Originally Posted by rcjets_63 View Post
I'm not sure what you mean by the RF set-up but I'm guessing you are referring to the fail-safe vs hold.
I meant the dual path mode versus whatever other modes it has, for the 2 transmitters. I thought there were options.
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Old 10-28-2013, 02:24 PM
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Thank you everyone for taking the time to give your advise and or opinion.

Special thanks to rcjets_63, for explaining some of the radios programming and ease of use. I may need to pm you in the future if I decide to purchase.

Last edited by AV8ATOR; 10-28-2013 at 07:34 PM.
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Old 10-28-2013, 10:33 PM
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Quote:
Originally Posted by HarryC View Post
If the trims work for you that's fine. But they have been a deal breaker for plenty people and it is fair to warn prospective buyers to check it first before they buy it blind, mail order.
The key is that you never need to youch the trims as it got auto trim. A true HOTAS system where you never need to let go of the sticks when triming. But I guess if you don't like it you don't like it and you also buy with your heart.


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Old 10-29-2013, 12:55 AM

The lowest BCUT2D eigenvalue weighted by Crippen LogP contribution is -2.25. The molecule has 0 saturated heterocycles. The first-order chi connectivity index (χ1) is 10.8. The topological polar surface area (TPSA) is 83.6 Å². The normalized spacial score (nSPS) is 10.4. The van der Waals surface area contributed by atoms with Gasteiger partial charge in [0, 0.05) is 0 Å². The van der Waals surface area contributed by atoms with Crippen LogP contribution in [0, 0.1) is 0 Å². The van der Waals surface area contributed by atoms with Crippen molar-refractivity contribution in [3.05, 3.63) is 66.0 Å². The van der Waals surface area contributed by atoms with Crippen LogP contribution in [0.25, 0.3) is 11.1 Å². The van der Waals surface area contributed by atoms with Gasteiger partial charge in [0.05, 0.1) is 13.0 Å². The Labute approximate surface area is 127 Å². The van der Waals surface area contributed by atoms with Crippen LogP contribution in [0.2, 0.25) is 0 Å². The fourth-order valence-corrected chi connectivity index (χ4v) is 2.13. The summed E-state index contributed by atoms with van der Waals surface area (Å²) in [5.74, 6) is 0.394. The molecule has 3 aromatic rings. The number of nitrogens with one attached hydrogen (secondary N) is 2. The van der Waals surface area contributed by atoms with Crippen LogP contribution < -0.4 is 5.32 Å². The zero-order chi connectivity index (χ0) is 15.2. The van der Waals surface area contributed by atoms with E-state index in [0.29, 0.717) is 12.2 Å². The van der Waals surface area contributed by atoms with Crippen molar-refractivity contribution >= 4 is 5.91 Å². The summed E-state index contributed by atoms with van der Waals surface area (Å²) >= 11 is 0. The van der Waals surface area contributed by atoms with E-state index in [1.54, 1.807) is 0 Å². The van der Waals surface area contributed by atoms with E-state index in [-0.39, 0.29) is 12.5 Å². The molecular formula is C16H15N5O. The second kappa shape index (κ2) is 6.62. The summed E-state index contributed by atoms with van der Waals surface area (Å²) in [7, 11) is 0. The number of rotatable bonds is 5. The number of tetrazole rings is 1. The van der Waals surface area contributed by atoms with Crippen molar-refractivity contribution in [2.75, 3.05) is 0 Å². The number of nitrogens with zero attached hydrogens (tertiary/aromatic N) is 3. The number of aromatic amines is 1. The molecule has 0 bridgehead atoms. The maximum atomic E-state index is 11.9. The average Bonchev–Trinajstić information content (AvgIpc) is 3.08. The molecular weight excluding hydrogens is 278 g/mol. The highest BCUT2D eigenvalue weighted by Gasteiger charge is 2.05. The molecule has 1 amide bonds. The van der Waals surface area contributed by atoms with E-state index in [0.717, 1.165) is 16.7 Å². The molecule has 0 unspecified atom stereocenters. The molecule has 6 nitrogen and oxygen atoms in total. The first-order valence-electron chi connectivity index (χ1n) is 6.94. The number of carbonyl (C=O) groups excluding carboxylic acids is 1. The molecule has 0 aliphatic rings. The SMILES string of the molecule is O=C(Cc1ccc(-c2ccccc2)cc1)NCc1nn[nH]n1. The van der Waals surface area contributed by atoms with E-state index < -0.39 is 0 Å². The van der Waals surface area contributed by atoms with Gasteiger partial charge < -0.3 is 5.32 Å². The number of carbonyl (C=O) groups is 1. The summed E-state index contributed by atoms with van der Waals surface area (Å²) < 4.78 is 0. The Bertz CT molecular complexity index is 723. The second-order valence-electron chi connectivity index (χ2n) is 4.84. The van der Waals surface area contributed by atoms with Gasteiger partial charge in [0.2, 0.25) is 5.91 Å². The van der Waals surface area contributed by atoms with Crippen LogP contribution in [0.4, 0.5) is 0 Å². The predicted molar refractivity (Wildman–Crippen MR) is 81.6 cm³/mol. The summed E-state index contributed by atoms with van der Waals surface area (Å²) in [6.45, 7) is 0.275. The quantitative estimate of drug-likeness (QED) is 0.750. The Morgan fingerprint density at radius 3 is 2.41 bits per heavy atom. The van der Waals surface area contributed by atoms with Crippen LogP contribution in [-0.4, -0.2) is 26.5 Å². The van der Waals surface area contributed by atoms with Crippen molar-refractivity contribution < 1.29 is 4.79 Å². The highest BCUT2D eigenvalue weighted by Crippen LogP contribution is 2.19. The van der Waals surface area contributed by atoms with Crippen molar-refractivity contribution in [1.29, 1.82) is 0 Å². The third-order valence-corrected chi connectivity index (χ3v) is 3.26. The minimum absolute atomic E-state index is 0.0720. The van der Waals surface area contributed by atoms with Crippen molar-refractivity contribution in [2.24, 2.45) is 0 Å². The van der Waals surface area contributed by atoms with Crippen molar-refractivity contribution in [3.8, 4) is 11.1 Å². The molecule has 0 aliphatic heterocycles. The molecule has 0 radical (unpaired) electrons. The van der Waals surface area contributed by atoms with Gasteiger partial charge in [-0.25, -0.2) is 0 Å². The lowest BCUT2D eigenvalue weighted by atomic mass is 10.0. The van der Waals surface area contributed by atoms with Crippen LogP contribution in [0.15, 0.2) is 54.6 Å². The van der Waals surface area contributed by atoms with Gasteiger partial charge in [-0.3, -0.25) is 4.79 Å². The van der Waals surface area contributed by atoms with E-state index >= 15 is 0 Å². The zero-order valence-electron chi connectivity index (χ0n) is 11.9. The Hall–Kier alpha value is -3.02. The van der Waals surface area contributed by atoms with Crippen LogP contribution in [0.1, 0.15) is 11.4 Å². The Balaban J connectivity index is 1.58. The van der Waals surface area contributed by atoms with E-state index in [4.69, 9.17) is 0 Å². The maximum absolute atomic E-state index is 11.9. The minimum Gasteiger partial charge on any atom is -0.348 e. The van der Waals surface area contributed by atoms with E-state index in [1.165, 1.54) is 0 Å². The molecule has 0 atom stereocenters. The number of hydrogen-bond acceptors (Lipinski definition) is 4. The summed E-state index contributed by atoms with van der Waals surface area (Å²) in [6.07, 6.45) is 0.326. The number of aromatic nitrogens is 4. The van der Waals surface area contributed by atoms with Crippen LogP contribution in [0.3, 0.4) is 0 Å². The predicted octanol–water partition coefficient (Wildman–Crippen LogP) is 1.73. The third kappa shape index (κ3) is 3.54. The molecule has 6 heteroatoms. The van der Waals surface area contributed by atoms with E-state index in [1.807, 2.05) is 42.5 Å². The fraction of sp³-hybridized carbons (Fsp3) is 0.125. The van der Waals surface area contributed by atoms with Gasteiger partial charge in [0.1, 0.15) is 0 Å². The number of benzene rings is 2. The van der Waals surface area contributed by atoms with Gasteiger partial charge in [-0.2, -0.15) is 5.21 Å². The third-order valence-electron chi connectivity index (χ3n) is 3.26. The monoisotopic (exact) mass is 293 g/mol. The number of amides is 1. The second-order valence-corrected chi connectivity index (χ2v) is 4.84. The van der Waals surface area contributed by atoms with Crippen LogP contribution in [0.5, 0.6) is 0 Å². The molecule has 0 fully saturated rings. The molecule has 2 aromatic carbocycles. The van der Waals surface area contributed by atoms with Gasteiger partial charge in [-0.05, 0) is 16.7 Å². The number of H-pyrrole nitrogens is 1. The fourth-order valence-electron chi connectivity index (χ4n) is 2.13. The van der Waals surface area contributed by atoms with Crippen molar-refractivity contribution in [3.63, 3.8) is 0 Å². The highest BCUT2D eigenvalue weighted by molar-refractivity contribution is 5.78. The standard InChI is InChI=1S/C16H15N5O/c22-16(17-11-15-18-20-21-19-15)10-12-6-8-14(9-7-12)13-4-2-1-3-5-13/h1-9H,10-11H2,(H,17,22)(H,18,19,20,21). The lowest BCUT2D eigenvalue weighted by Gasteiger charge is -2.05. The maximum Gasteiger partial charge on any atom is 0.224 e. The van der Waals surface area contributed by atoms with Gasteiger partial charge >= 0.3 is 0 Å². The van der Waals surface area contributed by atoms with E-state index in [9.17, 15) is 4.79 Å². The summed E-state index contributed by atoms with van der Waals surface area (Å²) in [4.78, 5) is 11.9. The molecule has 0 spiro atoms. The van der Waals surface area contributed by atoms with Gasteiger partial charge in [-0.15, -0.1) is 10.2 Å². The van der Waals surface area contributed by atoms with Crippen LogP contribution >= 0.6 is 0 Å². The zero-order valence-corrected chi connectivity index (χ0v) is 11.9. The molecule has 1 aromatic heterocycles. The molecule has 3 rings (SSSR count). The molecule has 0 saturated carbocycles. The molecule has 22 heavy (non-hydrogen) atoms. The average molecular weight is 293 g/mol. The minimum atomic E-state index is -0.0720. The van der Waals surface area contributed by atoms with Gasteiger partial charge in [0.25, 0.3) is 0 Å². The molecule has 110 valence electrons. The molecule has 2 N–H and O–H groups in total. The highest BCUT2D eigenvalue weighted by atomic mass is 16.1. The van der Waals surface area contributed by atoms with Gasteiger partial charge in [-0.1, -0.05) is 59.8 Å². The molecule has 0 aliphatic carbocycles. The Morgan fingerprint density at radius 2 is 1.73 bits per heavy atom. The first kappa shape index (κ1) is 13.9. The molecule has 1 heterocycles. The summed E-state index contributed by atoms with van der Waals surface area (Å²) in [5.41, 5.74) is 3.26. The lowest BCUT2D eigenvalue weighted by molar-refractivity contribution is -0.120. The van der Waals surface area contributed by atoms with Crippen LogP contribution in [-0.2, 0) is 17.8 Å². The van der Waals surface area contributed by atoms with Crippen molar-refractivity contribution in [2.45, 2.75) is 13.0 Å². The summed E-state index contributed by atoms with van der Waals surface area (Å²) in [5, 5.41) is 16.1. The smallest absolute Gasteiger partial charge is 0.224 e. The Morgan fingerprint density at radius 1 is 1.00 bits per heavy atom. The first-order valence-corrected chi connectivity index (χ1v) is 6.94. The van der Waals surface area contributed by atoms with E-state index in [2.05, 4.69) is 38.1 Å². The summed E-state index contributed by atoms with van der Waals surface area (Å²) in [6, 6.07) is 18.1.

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Can you explain how autotrim works on a maiden flight?
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Old 10-29-2013, 01:40 AM
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Quote:
Originally Posted by HotelSierra View Post
Can you explain how autotrim works on a maiden flight?
You just lift of with the airplane and bring it up to a good height as you always do on a maiden. If you notice it needs triming just flick a switch of your choice to activete the auto trim. Then just keep flying and the autotrim automaticly trims in the direction of the sticks. If you fly a straight pass and hold let's say 50% right aileron you will notice you need less and less input during the pass and eventually no input is needed. Then just flick the switch again to turn autotrim of. It simply trims in the direction of the stick and is activated by the switch, slider or even accelerometer of your choice.